BENTON—“The Peace Corps has always been a dream of mine,” Kelly Laschinger, the Spanish teacher at Benton Schools, said. She is following that dream to the Dominican Republic in February.
“It’s difficult to leave, especially at the middle of the school year,” Laschinger said. “But, I had no say as to the departure date.”
She said she has been very interested in living and teaching abroad. In 2008 she applied for the Peace Corps, was interviewed and decided not to go through with it.
“I’ve second-guessed that decision ever since,” Laschinger said. “This year I decided to try again.”
She talked with a Peace Corps volunteer in April and reaffirmed that she was still interested in participating in the program. She submitted her application in April 2016 and started the lengthy process of paperwork, interviews and health evaluation.
“I’ll be going to an area without the type of healthcare access we have here,” Laschinger said. “They want to make sure we aren’t compromised.”
The process includes a detailed interview to ensure that you can adjust to a wide variety of situations, a background check, fingerprinting, medical tests and dental x-rays, all within a 90-day window. She had to receive multiple shots for immunizations and be tested for a wide variety of diseases. She received her medical clearance in December and notified the school administration as soon as she knew she was cleared to participate in the program.
Laschinger said the application process has been modernized in the last eight years. The first time she applied she had to drive to Madison for a face-to-face interview with a representative from the Peace Corps; this time she used Skype to interview.
She leaves on Feb. 28 for pre-service training. She will spend three months in Santo Domingo, Dominican Republic, where she will learn about the language, culture and safety. She had a choice of where she wanted to be placed. Dominican Republic wasn’t her first choice—which was Costa Rica—but it was her second. Her third choice was Ecuador.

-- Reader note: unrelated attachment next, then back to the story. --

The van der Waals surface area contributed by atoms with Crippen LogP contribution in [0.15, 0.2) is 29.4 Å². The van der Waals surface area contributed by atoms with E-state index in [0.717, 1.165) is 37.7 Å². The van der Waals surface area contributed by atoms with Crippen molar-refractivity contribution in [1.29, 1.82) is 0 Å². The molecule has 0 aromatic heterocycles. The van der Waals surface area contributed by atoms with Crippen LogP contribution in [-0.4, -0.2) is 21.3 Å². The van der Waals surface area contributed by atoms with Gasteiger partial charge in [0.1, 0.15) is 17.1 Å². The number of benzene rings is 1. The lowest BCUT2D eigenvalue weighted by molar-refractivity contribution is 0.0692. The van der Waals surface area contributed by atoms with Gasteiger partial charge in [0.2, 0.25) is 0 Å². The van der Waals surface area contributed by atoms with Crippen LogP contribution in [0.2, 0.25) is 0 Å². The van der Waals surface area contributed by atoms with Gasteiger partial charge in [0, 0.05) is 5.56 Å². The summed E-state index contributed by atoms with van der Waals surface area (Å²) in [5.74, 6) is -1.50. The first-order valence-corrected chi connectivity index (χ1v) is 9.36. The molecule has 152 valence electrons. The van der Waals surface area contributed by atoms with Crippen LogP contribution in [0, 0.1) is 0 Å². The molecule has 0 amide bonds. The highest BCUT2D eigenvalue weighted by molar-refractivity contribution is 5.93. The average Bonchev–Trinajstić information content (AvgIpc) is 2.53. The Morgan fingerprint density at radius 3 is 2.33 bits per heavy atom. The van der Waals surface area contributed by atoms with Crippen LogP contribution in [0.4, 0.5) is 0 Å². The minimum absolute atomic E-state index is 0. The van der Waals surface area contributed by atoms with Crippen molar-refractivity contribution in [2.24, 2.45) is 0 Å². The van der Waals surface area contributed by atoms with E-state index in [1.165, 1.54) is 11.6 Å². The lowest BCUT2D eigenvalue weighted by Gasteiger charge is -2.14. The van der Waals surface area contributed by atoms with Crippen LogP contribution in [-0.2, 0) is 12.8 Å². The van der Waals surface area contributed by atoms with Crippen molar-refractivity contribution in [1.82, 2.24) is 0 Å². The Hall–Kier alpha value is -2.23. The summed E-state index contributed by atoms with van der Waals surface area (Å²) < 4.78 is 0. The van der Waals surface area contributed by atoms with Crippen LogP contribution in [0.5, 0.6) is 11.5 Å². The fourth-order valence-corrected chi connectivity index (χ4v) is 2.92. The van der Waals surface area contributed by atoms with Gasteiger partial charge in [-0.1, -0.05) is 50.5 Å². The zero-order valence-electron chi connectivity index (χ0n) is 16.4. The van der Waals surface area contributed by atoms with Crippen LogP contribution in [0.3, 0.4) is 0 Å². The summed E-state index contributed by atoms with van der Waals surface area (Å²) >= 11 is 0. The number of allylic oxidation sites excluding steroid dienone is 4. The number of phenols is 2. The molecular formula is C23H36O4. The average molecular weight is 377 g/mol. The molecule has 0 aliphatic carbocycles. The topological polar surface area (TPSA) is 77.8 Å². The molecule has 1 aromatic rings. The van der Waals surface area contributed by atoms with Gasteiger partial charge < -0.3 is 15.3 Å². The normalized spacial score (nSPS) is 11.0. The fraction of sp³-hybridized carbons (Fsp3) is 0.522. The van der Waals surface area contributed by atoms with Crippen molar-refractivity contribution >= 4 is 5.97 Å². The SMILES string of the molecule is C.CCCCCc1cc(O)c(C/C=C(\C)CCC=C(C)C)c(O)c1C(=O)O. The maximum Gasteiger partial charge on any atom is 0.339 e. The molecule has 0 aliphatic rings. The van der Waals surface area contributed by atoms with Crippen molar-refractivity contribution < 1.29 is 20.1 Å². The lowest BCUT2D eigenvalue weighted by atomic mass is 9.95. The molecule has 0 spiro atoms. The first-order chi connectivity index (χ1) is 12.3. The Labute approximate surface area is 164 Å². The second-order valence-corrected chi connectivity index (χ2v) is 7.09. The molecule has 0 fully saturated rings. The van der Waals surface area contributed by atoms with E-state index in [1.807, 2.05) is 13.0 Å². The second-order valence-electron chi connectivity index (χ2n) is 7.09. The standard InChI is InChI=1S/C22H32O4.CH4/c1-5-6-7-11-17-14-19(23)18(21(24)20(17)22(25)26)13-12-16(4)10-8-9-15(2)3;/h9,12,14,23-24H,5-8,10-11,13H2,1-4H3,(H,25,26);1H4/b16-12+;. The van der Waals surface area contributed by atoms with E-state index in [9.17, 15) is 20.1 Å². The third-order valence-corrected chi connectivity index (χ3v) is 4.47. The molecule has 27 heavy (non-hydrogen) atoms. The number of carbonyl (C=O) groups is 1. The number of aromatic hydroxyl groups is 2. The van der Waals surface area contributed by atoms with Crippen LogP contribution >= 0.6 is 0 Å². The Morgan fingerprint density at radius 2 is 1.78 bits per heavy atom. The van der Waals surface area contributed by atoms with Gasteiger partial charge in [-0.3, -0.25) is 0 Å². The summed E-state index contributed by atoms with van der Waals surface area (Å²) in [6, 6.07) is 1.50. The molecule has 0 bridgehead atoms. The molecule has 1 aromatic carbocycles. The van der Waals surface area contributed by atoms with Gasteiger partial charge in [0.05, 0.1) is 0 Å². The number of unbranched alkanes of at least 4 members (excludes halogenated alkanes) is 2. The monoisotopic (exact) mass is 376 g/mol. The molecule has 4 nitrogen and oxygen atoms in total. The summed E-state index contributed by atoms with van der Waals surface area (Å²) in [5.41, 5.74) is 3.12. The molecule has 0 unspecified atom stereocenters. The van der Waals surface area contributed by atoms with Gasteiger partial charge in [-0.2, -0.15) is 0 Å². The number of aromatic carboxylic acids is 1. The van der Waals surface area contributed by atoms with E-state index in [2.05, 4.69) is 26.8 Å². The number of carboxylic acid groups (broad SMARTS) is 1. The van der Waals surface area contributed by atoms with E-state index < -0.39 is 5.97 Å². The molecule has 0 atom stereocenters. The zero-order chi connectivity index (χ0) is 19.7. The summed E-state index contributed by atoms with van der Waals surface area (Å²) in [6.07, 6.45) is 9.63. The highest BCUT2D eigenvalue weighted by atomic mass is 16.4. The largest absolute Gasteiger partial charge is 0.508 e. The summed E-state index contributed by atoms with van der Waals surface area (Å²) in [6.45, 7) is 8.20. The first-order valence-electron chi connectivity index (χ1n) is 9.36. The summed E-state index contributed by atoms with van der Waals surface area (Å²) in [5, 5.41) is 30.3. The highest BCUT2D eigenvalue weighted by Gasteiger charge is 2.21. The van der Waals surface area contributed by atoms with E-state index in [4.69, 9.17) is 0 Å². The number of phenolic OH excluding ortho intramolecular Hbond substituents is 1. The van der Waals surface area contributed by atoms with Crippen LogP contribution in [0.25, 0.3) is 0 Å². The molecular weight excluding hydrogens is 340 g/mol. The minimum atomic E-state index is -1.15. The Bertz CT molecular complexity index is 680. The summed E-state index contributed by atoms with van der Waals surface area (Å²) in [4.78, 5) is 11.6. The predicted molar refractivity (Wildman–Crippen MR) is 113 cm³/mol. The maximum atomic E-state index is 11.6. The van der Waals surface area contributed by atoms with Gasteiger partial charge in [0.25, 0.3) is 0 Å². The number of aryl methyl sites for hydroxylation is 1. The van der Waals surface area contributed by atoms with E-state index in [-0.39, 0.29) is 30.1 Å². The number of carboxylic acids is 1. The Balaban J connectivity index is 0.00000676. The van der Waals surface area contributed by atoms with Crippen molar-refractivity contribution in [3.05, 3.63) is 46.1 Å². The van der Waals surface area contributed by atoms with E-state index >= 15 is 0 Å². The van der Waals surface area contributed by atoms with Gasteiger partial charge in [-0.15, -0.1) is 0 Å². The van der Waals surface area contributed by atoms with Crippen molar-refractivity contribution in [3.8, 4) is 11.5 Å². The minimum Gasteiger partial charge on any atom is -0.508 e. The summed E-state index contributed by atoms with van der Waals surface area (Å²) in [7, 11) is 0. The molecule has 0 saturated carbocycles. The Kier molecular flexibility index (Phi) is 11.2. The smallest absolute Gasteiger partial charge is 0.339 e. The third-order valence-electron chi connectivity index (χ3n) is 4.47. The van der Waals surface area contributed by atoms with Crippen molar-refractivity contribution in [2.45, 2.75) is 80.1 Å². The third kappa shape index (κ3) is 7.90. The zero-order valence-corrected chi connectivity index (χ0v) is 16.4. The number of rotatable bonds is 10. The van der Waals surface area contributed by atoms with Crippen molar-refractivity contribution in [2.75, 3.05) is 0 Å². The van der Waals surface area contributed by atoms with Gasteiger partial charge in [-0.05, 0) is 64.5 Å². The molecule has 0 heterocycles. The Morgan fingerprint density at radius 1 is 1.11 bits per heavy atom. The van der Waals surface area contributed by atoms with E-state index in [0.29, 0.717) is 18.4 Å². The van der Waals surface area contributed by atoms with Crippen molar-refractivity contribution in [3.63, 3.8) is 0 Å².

While Laschinger knows the country she will be working in for the next two years, she won’t know which community until after her training. She has been told her focus will be on elementary education and Spanish literacy, particularly reading and writing.
She will live with families during her training and possibly during her two years of service.
“I prefer it that way for the learning aspect,” Laschinger said. “You can learn so much more when you are fully integrated into the culture.”
She said she also wants to make connections with the locals.
“I’m excited about the language,” Laschinger said. “I speak Spanish well, but nowhere near a native speaker. I hope that by the end I can speak like a native.”
She has been reading up on the country and listening to podcasts by current peace corps volunteers in the country. She will be packing light as she won’t be able to drive, so she will have to carry everything she brings. She may need to purchase some items when she arrives. A cell phone that works in the country is provided through the program.
Laschinger will receive a stipend equivalent to what the locals would receive for the same work. She said she sees this opportunity as professional development. She will be teaching in Spanish.
“My family is really excited,” Laschinger said. “They love to travel. I know it won’t be long before they visit me.”
Laschinger said she’s participated in a study abroad program in the past and it forced her to use the language and become confident with it.
“Once school is out, I’m gone for the whole summer,” Laschinger said. “Even during the school year I’m traveling across the country to see family. I love to travel. Growing up we always took a big summer vacation. We usually drove, so I’m used to long road trips. I got the travel bug young and still love to travel.”
Laschinger is originally from Verona. She graduated from Verona High School in 2003 and from UW-Platteville with a degree in Spanish and criminal justice in 2008. After college, she subbed at the Verona Schools and found that she loved teaching. She returned to UW-Platteville for a degree in education. She did her student teaching in Mount Horeb and Stoughton before getting hired in 2011 at Benton. She worked for two years in both the Benton and Southwestern schools as a shared Spanish teacher, then in Lancaster for one year before returning to Benton as the fulltime K-12 Spanish teacher.
Laschinger will complete the first semester and then Karisa Timmerman, the third grade teacher, will take over the Spanish teacher role. The school is hiring a new third grade teacher to take over Timmerman’s classroom the rest of the school year. At the end of the school year, Timmerman will be able to decide if she would like to continue as the Spanish teacher or return as a third grade teacher.
Laschinger said she plans to share her experiences with others. Through World Wise School, she hopes to connect with the Verona and Benton students.